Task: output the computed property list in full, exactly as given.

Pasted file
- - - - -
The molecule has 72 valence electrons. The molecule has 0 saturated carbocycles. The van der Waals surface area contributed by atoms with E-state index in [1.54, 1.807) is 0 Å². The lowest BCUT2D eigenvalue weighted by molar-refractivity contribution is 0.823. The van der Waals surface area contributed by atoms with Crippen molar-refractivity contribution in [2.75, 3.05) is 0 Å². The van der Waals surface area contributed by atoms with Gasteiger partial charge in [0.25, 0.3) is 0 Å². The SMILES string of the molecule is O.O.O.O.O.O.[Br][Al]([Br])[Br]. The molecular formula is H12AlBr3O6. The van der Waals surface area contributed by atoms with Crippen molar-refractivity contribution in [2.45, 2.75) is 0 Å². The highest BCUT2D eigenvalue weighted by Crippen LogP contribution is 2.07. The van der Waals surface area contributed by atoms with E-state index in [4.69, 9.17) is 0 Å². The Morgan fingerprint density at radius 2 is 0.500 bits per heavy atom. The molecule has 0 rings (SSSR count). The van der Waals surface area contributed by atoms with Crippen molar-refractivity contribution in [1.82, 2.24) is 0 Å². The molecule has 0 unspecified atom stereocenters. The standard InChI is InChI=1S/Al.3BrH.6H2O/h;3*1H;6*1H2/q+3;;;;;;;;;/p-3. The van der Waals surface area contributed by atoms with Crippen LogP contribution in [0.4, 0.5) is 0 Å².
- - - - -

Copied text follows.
The molecule has 72 valence electrons. The molecule has 0 saturated carbocycles. The van der Waals surface area contributed by atoms with E-state index in [1.54, 1.807) is 0 Å². The lowest BCUT2D eigenvalue weighted by molar-refractivity contribution is 0.823. The van der Waals surface area contributed by atoms with Crippen molar-refractivity contribution in [2.75, 3.05) is 0 Å². The van der Waals surface area contributed by atoms with Gasteiger partial charge in [0.25, 0.3) is 0 Å². The SMILES string of the molecule is O.O.O.O.O.O.[Br][Al]([Br])[Br]. The molecular formula is H12AlBr3O6. The van der Waals surface area contributed by atoms with Crippen molar-refractivity contribution in [2.45, 2.75) is 0 Å². The highest BCUT2D eigenvalue weighted by Crippen LogP contribution is 2.07. The van der Waals surface area contributed by atoms with E-state index in [4.69, 9.17) is 0 Å². The Morgan fingerprint density at radius 2 is 0.500 bits per heavy atom. The molecule has 0 rings (SSSR count). The van der Waals surface area contributed by atoms with Crippen molar-refractivity contribution in [1.82, 2.24) is 0 Å². The molecule has 0 unspecified atom stereocenters. The standard InChI is InChI=1S/Al.3BrH.6H2O/h;3*1H;6*1H2/q+3;;;;;;;;;/p-3. The van der Waals surface area contributed by atoms with Crippen LogP contribution in [0.4, 0.5) is 0 Å².